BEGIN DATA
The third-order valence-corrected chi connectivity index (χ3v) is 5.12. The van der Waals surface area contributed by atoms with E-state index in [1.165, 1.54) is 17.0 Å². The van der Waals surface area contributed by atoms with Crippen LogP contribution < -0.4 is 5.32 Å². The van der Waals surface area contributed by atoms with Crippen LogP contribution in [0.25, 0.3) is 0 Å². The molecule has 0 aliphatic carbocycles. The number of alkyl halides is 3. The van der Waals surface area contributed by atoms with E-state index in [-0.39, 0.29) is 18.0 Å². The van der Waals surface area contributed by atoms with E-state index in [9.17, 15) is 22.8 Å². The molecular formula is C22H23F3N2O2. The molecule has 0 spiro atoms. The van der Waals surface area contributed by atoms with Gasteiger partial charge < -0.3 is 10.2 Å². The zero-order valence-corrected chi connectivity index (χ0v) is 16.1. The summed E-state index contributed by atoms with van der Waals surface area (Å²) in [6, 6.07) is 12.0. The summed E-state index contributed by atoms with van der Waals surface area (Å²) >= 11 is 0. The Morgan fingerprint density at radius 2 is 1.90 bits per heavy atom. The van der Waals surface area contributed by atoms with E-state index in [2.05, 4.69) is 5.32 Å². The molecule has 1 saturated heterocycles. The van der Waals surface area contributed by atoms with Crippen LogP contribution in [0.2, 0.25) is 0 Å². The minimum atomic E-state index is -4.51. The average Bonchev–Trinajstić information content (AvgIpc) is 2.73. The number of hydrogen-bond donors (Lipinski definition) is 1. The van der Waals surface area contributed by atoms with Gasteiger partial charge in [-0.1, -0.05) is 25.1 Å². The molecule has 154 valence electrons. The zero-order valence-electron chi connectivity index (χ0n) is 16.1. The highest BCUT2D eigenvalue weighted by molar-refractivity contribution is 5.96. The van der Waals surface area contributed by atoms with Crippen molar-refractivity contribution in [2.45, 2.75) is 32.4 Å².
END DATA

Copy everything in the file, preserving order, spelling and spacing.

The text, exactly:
The third-order valence-corrected chi connectivity index (χ3v) is 5.12. The van der Waals surface area contributed by atoms with E-state index in [1.165, 1.54) is 17.0 Å². The van der Waals surface area contributed by atoms with Crippen LogP contribution < -0.4 is 5.32 Å². The van der Waals surface area contributed by atoms with Crippen LogP contribution in [0.25, 0.3) is 0 Å². The molecule has 0 aliphatic carbocycles. The number of alkyl halides is 3. The van der Waals surface area contributed by atoms with E-state index in [-0.39, 0.29) is 18.0 Å². The van der Waals surface area contributed by atoms with E-state index in [9.17, 15) is 22.8 Å². The molecular formula is C22H23F3N2O2. The molecule has 0 spiro atoms. The van der Waals surface area contributed by atoms with Gasteiger partial charge < -0.3 is 10.2 Å². The zero-order valence-corrected chi connectivity index (χ0v) is 16.1. The summed E-state index contributed by atoms with van der Waals surface area (Å²) in [6, 6.07) is 12.0. The summed E-state index contributed by atoms with van der Waals surface area (Å²) >= 11 is 0. The Morgan fingerprint density at radius 2 is 1.90 bits per heavy atom. The van der Waals surface area contributed by atoms with E-state index in [2.05, 4.69) is 5.32 Å². The molecule has 1 saturated heterocycles. The van der Waals surface area contributed by atoms with Crippen LogP contribution in [0.2, 0.25) is 0 Å². The minimum atomic E-state index is -4.51. The average Bonchev–Trinajstić information content (AvgIpc) is 2.73. The number of hydrogen-bond donors (Lipinski definition) is 1. The van der Waals surface area contributed by atoms with Gasteiger partial charge in [-0.1, -0.05) is 25.1 Å². The molecule has 154 valence electrons. The zero-order valence-electron chi connectivity index (χ0n) is 16.1. The highest BCUT2D eigenvalue weighted by molar-refractivity contribution is 5.96. The van der Waals surface area contributed by atoms with Crippen molar-refractivity contribution in [2.45, 2.75) is 32.4 Å².